Last week I saw One Man, Two Guvnors in Northampton with my school. It’s a brilliant comedy show; I’ve only seen a few – I tend to stick to more serious pieces – but I really enjoyed it!
Having read the commedia script from which is it derived (A Servant to Two Masters by Carlo Goldoni) and performed my own piece of commedia dell’arte with a modern interpretation, I felt well prepared in terms of the background of the piece. (Commedia is a 16th Century Italian drama practice, if you’re interested.) I’ve also read the script for the play itself, which had me in fits of giggles. I thought that because I knew all the jokes and aspects about the production it would be ruined for me. Actually, I still found it hilarious! The slapstick moments were brilliantly timed. (Slapstick is originated from commedia; they used to tie two pieces of wood together which made a slapping sound when hit, hence ‘slapstick’… anyway…) Although the acting wasn’t the best I’ve ever seen, it’s a comedy, so it’s not necessary for it to be naturalistic. However, there were some certain aspects that were very well acted, but I won’t reveal which or it would spoil everything for everyone, even if you have seen it!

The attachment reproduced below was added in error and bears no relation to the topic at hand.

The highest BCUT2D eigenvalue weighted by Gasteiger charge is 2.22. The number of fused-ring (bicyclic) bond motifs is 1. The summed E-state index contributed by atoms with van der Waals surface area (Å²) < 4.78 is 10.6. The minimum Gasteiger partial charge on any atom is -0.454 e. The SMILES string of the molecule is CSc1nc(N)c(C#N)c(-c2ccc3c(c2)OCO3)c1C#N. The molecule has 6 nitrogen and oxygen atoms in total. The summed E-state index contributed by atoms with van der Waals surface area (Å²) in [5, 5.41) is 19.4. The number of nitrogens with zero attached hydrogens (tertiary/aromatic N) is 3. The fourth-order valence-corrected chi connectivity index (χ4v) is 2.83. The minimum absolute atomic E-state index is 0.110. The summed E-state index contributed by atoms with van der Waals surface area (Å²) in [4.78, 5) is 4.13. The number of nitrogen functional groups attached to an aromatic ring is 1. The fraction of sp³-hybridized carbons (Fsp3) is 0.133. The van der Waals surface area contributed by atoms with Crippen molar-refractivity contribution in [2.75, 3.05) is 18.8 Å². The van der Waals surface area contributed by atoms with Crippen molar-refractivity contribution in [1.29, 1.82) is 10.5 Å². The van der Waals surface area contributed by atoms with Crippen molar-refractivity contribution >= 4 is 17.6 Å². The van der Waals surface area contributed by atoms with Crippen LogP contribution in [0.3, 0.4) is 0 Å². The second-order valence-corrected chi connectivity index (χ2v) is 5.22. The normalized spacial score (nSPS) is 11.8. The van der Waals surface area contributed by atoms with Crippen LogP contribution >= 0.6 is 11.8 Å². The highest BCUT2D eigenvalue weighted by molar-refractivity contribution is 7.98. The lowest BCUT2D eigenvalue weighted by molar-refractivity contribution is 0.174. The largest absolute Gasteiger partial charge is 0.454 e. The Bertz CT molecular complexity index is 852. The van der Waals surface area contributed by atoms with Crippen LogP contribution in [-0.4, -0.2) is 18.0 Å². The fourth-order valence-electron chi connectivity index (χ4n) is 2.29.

I quite liked the set, especially how it was deliberately not naturalistic, and although there were some long scene changes, the time was filled well. In fact, the live band was one of my favourite aspects about the production – it was original and fun and set the time period nicely.
However, there were a couple of things that bugged me: I didn’t think the acting of the woman playing Rachel was as good as those of the others. Granted, she has quite a difficult role, but I didn’t find myself laughing at what she said as much as I did when reading the script. I also felt the second act was a lot slower than the first; the first act builds up to such a big climax of humour and action, that the second act seems to fall short somewhat. But this is more the fault of the script than the actors.
Overall though I enjoyed the evening, and to top it all off I tweeted about the production afterwards and the actor playing Francis Henshall favourited my tweet! How cool is that? (Well, I think its cool.)